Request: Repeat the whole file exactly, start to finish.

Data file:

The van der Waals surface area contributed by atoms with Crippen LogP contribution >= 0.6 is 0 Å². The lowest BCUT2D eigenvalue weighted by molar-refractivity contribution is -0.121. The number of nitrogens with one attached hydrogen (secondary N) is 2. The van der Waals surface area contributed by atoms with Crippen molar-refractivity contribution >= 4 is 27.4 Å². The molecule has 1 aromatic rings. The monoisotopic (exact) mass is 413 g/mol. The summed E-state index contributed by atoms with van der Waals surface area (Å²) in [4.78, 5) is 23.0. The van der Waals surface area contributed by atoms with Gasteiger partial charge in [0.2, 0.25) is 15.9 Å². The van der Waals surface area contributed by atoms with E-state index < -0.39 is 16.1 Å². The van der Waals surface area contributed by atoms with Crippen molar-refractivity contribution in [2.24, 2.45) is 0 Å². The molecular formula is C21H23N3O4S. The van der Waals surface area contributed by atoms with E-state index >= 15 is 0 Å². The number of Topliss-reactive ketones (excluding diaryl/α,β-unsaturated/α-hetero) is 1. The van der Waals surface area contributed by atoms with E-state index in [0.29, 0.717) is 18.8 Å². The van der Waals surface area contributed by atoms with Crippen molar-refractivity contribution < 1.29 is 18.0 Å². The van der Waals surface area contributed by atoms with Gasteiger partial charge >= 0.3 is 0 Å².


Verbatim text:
The van der Waals surface area contributed by atoms with Crippen LogP contribution >= 0.6 is 0 Å². The lowest BCUT2D eigenvalue weighted by molar-refractivity contribution is -0.121. The number of nitrogens with one attached hydrogen (secondary N) is 2. The van der Waals surface area contributed by atoms with Crippen molar-refractivity contribution >= 4 is 27.4 Å². The molecule has 1 aromatic rings. The monoisotopic (exact) mass is 413 g/mol. The summed E-state index contributed by atoms with van der Waals surface area (Å²) in [4.78, 5) is 23.0. The van der Waals surface area contributed by atoms with Gasteiger partial charge in [0.2, 0.25) is 15.9 Å². The van der Waals surface area contributed by atoms with E-state index < -0.39 is 16.1 Å². The van der Waals surface area contributed by atoms with Crippen molar-refractivity contribution in [2.24, 2.45) is 0 Å². The molecular formula is C21H23N3O4S. The van der Waals surface area contributed by atoms with E-state index >= 15 is 0 Å². The number of Topliss-reactive ketones (excluding diaryl/α,β-unsaturated/α-hetero) is 1. The van der Waals surface area contributed by atoms with E-state index in [0.29, 0.717) is 18.8 Å². The van der Waals surface area contributed by atoms with Crippen molar-refractivity contribution < 1.29 is 18.0 Å². The van der Waals surface area contributed by atoms with Gasteiger partial charge >= 0.3 is 0 Å².